Healing Foods

06 . 24 . 10

Round two for Book Reviews! The Encyclopedia of Healing Foods by Michael Murry, N.D. with Joeseph & Lara Pizzorno. This one needs to be in your amazon basket – now. Everything you ever wanted to know about how all that healthy goodness gets busy making you feel like your best self can be found here, in these 895 awesome pages. Feeling anxious? Avoid caffeine and boost your intake of B vitamins, Calcium, and magnesium like leafy vegetables, whole grains, legumes, seaweeds, and sesame. Come down with Bronchitis? Raw garlic is a superhero infection fighter, in Asia, it’s been called “Russian penicillin.” Crush a clove, let it sit for 10 minutes, douse it in honey to take the edge off and eat 2 daily. Canker Sores got you down? Avoid gluten (a group of proteins found in wheat and other grains) like the plague!

These food prescriptions are great, but the first 673 pages of the book are actually dedicated to an in depth analysis of individual ingredients. It teaches how to select and prepare foods that will “prevent illness and maximize health benefits.” Who doesn’t want more of that, right?

From the book, I picked out one fruit and one veggie that you’ve probably been seeing a lot of at the farmers market or Whole Foods because they are in season. If you have been passing them by, think twice! They need you to take them home with you! Here is the short rendition of their prolific profiles, but enlightening nonetheless!


  • Belong to the same family as Chard and Spinach.
  • Originated in North Africa and first grew along Asian and European seashores – the tribes that invaded Rome were responsible for their spread.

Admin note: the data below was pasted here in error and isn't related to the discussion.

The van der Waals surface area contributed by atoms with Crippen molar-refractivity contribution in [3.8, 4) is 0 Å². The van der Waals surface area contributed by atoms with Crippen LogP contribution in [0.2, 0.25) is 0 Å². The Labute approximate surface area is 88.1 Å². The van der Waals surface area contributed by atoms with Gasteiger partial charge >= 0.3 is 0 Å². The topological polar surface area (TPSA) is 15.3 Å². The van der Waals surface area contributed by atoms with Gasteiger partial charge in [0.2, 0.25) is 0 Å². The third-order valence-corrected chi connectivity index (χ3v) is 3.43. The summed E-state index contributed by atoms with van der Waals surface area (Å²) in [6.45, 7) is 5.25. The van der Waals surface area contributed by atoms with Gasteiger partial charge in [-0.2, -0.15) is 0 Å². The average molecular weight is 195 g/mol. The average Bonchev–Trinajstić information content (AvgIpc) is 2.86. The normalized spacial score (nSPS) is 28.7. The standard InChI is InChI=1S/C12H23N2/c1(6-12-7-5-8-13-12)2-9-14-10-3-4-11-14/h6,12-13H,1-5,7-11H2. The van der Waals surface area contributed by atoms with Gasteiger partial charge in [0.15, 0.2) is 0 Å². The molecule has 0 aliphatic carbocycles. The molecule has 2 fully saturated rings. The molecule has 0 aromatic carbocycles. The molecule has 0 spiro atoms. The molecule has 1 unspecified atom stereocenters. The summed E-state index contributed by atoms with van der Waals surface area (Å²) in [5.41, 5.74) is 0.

• The largest beet consumers globally are Russia, France, Poland, and Germany.
  • Beet greens are higher in nutritional value than beetroots, as they are richer in calcium, iron, and vitamins A and C.
  • Beetroots though, are an excellent source of fiber, manganese, and potassium.
  • Greens and Roots together, are a good source of magnesium, iron, and vitamin B6.
  • Beetroots have long been used for disorders of the liver, given their their stimulating effects on the liver detoxification process (ahem, college friends take note).
  • The pigment that gives beets their rich, purple-crimson color, betacyanin, is a powerful cancer-fighting agent.
  • When buying beets, look for turgid leaves and and a firm root.


  • Related to the Nectarine, which is basically just a smooth skinned Peach.
  • The fruit is native to China, was introduced in the middle east about 2,000 years ago, and was then (again) spread by the Romans.
  • Peaches and nectarines provide good levels of potassium, carotenes, flavonoids, and natural sugars.
  • Giving the fruit it’s red, orange, or yellow colors are phytochemicals like lutein and lycopene that prevent macular degeneration, heart disease, and cancer.

Recipes might come tomorrow, we’ll see. For more information on The Encyclopedia of Healing Foods, click here.

  • I need to get this book! Thanks for sharing, this sounds so great.

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